Diverse Income Trust (DIVI)
Diverse Income Trust can invest in companies of all sizes rather than just focusing on traditional income-paying large-caps, and typically has a bias to smaller- and medium-sized companies. At the end of June it had 33 per cent of its assets in Aim shares, 27.8 per cent in the FTSE 100, 14.4 per cent in the FTSE 250 and 13 per cent in the FTSE Small Cap indices.
It has been run since launch in 2011 by Gervais Williams, a highly experienced UK smaller companies manager, alongside Martin Turner. They look to invest in companies that can grow their dividends on a sustainable basis, so favour ones with resilient balance sheets and in a good position to pay stable dividends over the long term.
The trust had an attractive yield of 4.6 per cent at the end of July and has increased its dividend every year since 2014. The managers diversify risk by having a large number of holdings – 130 at the end of June.
The trust offered performed well against the FTSE All-Share, Numis Smaller Companies ex Investment Companies and FTSE Small Cap ex Investment Companies indices. Despite the fund’s exposure to smaller companies and Aim, it has also proved to be defensive in the recent turbulence; it fell only 8 per cent over the six months to the end of July, in contrast to a fall of 19 per cent for the FTSE All-Share and 22 per cent for the average UK equity income trust.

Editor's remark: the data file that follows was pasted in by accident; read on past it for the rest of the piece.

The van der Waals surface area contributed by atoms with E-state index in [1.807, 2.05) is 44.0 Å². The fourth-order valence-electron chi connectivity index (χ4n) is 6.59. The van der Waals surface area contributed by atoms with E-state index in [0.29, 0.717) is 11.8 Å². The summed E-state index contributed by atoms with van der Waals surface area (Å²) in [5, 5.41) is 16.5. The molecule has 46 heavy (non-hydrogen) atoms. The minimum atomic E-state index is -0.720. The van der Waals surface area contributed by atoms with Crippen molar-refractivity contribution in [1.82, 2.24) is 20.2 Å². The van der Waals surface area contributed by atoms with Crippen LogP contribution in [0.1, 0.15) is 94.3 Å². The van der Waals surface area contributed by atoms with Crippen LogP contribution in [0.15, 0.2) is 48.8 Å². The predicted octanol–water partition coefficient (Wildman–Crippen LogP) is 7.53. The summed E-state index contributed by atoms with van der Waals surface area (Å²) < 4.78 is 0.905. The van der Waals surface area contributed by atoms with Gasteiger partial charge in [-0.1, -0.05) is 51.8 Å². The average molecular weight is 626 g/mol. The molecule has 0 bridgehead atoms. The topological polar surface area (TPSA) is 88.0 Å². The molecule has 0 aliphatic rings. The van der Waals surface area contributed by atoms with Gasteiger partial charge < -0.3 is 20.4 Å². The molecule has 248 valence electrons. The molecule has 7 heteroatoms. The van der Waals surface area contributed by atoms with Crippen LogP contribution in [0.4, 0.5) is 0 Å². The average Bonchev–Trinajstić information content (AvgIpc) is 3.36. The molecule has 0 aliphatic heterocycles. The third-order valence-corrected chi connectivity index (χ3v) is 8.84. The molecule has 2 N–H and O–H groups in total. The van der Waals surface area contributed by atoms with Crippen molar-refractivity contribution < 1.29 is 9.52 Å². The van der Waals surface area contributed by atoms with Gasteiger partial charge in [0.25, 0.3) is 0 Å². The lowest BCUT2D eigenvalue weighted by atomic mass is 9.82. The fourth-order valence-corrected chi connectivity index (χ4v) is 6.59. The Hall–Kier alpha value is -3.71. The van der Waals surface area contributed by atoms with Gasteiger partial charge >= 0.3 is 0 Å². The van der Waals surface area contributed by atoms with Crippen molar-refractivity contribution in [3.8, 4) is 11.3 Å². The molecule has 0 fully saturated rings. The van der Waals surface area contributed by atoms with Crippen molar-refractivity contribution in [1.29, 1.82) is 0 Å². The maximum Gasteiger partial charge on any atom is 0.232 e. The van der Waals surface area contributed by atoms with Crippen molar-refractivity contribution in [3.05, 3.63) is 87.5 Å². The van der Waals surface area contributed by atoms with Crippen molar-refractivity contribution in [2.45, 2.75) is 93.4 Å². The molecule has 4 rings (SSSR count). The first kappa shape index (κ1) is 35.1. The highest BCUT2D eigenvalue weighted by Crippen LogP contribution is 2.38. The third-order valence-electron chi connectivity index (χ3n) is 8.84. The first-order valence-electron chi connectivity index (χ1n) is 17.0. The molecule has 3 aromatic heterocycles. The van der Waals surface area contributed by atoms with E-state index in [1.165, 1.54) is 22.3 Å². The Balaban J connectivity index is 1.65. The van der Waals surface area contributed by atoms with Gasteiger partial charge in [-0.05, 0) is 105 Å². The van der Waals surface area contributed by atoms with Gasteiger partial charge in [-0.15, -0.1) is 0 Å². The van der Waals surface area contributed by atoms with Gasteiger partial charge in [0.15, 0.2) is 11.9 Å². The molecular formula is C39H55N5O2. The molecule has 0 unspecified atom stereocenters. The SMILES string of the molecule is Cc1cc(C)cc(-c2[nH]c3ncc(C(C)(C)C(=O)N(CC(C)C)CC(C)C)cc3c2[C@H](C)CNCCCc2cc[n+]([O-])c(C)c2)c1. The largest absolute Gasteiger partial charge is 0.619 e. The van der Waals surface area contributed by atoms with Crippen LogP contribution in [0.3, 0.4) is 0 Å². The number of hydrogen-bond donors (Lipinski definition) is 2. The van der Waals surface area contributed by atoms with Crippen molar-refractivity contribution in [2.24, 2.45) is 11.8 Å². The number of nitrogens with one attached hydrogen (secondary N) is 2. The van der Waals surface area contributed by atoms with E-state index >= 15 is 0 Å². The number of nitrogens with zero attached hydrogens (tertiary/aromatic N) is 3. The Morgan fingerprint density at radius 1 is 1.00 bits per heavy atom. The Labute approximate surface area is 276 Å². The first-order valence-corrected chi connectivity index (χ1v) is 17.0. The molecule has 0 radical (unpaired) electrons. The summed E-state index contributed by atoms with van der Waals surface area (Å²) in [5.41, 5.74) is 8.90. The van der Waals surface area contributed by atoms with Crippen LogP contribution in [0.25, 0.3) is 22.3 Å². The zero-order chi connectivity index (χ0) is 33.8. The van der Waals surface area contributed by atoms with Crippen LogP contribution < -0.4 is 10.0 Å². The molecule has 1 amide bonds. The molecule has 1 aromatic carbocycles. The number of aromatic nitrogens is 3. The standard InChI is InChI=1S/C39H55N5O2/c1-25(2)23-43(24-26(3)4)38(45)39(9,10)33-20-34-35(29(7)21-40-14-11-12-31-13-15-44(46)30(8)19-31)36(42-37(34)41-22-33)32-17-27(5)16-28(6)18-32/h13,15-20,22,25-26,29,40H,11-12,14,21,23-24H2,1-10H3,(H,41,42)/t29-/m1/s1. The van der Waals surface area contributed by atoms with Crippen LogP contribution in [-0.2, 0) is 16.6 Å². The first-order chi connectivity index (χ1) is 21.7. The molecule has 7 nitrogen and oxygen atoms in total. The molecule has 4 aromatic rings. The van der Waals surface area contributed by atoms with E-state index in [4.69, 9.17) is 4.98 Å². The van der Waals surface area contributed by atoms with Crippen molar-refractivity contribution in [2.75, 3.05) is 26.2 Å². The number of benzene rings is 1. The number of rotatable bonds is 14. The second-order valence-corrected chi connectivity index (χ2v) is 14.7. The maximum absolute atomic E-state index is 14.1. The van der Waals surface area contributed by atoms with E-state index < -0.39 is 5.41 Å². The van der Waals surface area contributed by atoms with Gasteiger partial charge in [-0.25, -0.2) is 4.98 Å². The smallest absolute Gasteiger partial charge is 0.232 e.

MI Chelverton UK Equity Income (GB00B1FD6467)
MI Chelverton UK Equity Income has made strong total returns over the long term, but over shorter periods can be volatile – as you would expect with a fund that mainly invests in small and mid-cap companies. For example, it underperformed the Numis Smaller Companies excluding Investment Companies index and the IA UK Equity Income sector average between the start of this year and early August. But it has often beaten these benchmarks in other calendar years over the past decade and the focus on smaller companies provides a different exposure to many other UK equity income funds that focus on larger companies.
The fund aims to provide a growing income stream and achieve long-term capital growth, and had a yield of nearly 5 per cent as of 10 August.
|Fund/benchmark||1-year total return (%)||3-year cumulative total return (%)||5-year cumulative total return (%)||Ongoing charge plus any performance fee (%)||Morningstar Sustainability Rating|
|City of London Investment Trust||(13.3)||(10.0)||10.7||0.39*||Average|
|Trojan Ethical Income**||(4.3)||15.3||NA||0.77||Above Average|
|Finsbury Growth & Income Trust||(9.4)||17.4||66.0||0.66*||High|
|TB Evenlode Income||(8.6)||17.3||62.2||0.87||High|
|Law Debenture Corporation||(7.1)||(3.8)||27.6||0.3*||Average|
|MI Chelverton UK Equity Income||(16.1)||(18.8)||3.5||0.89||Average|
|Diverse Income Trust||6.8||2.5||25.6||1.08*|
|FTSE All Share index||(12.6)||(8.2)||17.3|
|FTSE Small Cap Ex Investment Trust index||(7.2)||(15.4)||6.8|
Source: Morningstar, *AIC.
Performance data as at 31 August 2020.
**Data shown is for a different share class to the one indicated in the text
For all our selections across various sectors, see below: